Freelance writer. Melbourne based cinephile. Fond of food.
Published August 11th 2014
12 years in the making
Director: Richard Linklater (Before Sunrise, Before Sunset, Waking Life, Dazed and Confused) Cast: Ellar Coltrane, Patricia Arquette, Ethan Hawke, Lorelei Linklater
It's such a strange feeling to come out of Boyhood and see the poster of the 6-year old boy you've just seen grow into an 18-year old guy right in front of you. But then again, Boyhood isn't like any film you've ever seen before. Shot over a few days each year for 12 years, this is a landmark in the history of fiction filmmaking.
The many ages of Mason (Ellar Coltrane)
When we first meet Mason (Ellar Coltrane), his life is like that of any other 6-year old. He squabbles with his older sister (played by the director's daughter Lorelei Linklater) while his parents (played by Patricia Arquette and Ethan Hawke) have their own disagreements. Nothing extraordinary happens to Mason over the next 12 years, but the culmination of sharing so many experiences with him and his family as the years go by make the big moments, when they come, feel bigger.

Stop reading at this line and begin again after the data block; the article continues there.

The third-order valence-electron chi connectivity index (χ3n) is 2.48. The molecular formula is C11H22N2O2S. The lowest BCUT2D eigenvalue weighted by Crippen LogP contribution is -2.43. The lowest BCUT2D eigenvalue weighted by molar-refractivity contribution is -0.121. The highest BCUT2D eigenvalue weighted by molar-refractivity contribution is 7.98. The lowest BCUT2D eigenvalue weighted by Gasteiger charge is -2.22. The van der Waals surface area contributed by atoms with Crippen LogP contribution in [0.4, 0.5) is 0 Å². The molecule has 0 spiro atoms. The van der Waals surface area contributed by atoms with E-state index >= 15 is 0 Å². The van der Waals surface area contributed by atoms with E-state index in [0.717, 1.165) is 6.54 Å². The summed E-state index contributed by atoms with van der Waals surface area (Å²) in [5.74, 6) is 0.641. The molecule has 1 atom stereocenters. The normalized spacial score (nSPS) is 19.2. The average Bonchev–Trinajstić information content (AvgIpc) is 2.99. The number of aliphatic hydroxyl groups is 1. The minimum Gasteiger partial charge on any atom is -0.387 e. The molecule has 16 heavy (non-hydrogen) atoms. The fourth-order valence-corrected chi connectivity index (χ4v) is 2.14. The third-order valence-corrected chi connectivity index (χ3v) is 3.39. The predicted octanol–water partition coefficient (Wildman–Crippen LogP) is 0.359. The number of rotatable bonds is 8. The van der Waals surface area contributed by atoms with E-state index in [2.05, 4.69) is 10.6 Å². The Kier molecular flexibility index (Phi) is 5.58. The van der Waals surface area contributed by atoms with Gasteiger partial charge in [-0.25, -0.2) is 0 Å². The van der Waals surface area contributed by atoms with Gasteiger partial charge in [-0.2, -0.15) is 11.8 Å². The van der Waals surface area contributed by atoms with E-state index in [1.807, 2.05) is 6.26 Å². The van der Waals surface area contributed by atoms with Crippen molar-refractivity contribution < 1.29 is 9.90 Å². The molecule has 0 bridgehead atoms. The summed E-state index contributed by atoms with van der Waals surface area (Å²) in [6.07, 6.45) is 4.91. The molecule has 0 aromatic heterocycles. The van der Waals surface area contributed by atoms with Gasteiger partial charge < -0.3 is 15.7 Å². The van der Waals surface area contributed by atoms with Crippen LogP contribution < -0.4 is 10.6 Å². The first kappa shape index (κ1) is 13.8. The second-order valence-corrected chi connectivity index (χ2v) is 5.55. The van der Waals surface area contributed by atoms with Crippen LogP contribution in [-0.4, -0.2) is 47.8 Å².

There's something very relatable about Mason's life. Anyone who's had an older sibling will recognise the feelings of being viewed as the irresponsible, immature one in the family at an early age. In later years it's just as easy to recognise the aimlessness of his adolescence and the struggles to find his own niche and identity.
The title shouldn't deter those that might think this is just a story about a boy. In the earlier scenes Mason's sister gets a fair slice of the action and throughout the film his mother is very much a point of focus. She is forced to deal with various forms of domestic upheaval and forges her own path to self-discovery, to the point where her big scene is actually the emotional highpoint of the film.
Masons Junior and Senior (Ellar Coltrane and Ethan Hawke)
With its natural performances and dialogue and unobtrusive camerawork, you really do feel like a fly on the wall in a real family's home. In some ways it helps that Ellar Coltrane hasn't forged much of a film career over the past 12 years. Despite a handful of minor roles, he has remained on the whole a non-pro throughout this film's production, and this lends a sense of verite.
I can't imagine what it must be like for actors like Arquette and Hawke to dip into their roles for just a week or two every year for 12 years, but they leave an indelible impression as, respectively, a woman balancing a daunting number of responsibilities and a man who seems to shirk most of his.
At almost 3 hours, the film does tend to have a slight lull about the midway point of the second half before culminating into a profound and satisfying final scene.
Although the film's concept is its main talking point, Boyhood lives up to the hype because there is great substance and humanity within the concept.